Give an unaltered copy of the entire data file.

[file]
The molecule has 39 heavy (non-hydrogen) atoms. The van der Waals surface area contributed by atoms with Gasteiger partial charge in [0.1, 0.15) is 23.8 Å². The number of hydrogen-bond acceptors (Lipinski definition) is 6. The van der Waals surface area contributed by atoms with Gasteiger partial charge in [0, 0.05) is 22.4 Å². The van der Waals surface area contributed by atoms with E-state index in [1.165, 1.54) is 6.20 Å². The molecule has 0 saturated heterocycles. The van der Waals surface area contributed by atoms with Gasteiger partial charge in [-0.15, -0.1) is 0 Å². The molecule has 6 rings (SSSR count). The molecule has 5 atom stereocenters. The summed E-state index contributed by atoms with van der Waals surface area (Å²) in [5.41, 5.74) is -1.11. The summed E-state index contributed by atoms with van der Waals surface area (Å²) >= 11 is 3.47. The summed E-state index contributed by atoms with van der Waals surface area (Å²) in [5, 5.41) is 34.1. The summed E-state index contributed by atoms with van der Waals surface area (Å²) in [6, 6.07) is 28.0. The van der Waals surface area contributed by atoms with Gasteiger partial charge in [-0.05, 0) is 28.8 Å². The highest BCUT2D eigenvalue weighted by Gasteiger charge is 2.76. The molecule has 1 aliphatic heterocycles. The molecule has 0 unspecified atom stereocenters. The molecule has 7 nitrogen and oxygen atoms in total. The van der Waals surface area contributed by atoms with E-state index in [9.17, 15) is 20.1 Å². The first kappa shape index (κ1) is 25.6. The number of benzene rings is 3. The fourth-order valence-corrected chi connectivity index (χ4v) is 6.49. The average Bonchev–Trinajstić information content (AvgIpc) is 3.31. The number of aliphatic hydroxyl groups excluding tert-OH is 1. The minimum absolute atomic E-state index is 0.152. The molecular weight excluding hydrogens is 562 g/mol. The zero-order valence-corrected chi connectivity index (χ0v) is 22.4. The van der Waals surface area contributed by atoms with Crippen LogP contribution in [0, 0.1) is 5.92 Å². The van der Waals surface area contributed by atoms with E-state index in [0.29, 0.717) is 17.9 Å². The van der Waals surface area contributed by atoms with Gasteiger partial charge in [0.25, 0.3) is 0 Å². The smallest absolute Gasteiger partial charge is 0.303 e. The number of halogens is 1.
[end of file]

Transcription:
The molecule has 39 heavy (non-hydrogen) atoms. The van der Waals surface area contributed by atoms with Gasteiger partial charge in [0.1, 0.15) is 23.8 Å². The number of hydrogen-bond acceptors (Lipinski definition) is 6. The van der Waals surface area contributed by atoms with Gasteiger partial charge in [0, 0.05) is 22.4 Å². The van der Waals surface area contributed by atoms with E-state index in [1.165, 1.54) is 6.20 Å². The molecule has 0 saturated heterocycles. The van der Waals surface area contributed by atoms with Gasteiger partial charge in [-0.15, -0.1) is 0 Å². The molecule has 6 rings (SSSR count). The molecule has 5 atom stereocenters. The summed E-state index contributed by atoms with van der Waals surface area (Å²) in [5.41, 5.74) is -1.11. The summed E-state index contributed by atoms with van der Waals surface area (Å²) >= 11 is 3.47. The summed E-state index contributed by atoms with van der Waals surface area (Å²) in [5, 5.41) is 34.1. The summed E-state index contributed by atoms with van der Waals surface area (Å²) in [6, 6.07) is 28.0. The van der Waals surface area contributed by atoms with Gasteiger partial charge in [-0.05, 0) is 28.8 Å². The highest BCUT2D eigenvalue weighted by Gasteiger charge is 2.76. The molecule has 1 aliphatic heterocycles. The molecule has 0 unspecified atom stereocenters. The molecule has 7 nitrogen and oxygen atoms in total. The van der Waals surface area contributed by atoms with E-state index in [9.17, 15) is 20.1 Å². The first kappa shape index (κ1) is 25.6. The number of benzene rings is 3. The fourth-order valence-corrected chi connectivity index (χ4v) is 6.49. The average Bonchev–Trinajstić information content (AvgIpc) is 3.31. The number of aliphatic hydroxyl groups excluding tert-OH is 1. The minimum absolute atomic E-state index is 0.152. The molecular weight excluding hydrogens is 562 g/mol. The zero-order valence-corrected chi connectivity index (χ0v) is 22.4. The van der Waals surface area contributed by atoms with Crippen LogP contribution in [0, 0.1) is 5.92 Å². The van der Waals surface area contributed by atoms with E-state index in [0.29, 0.717) is 17.9 Å². The van der Waals surface area contributed by atoms with Gasteiger partial charge in [0.25, 0.3) is 0 Å². The smallest absolute Gasteiger partial charge is 0.303 e. The number of halogens is 1.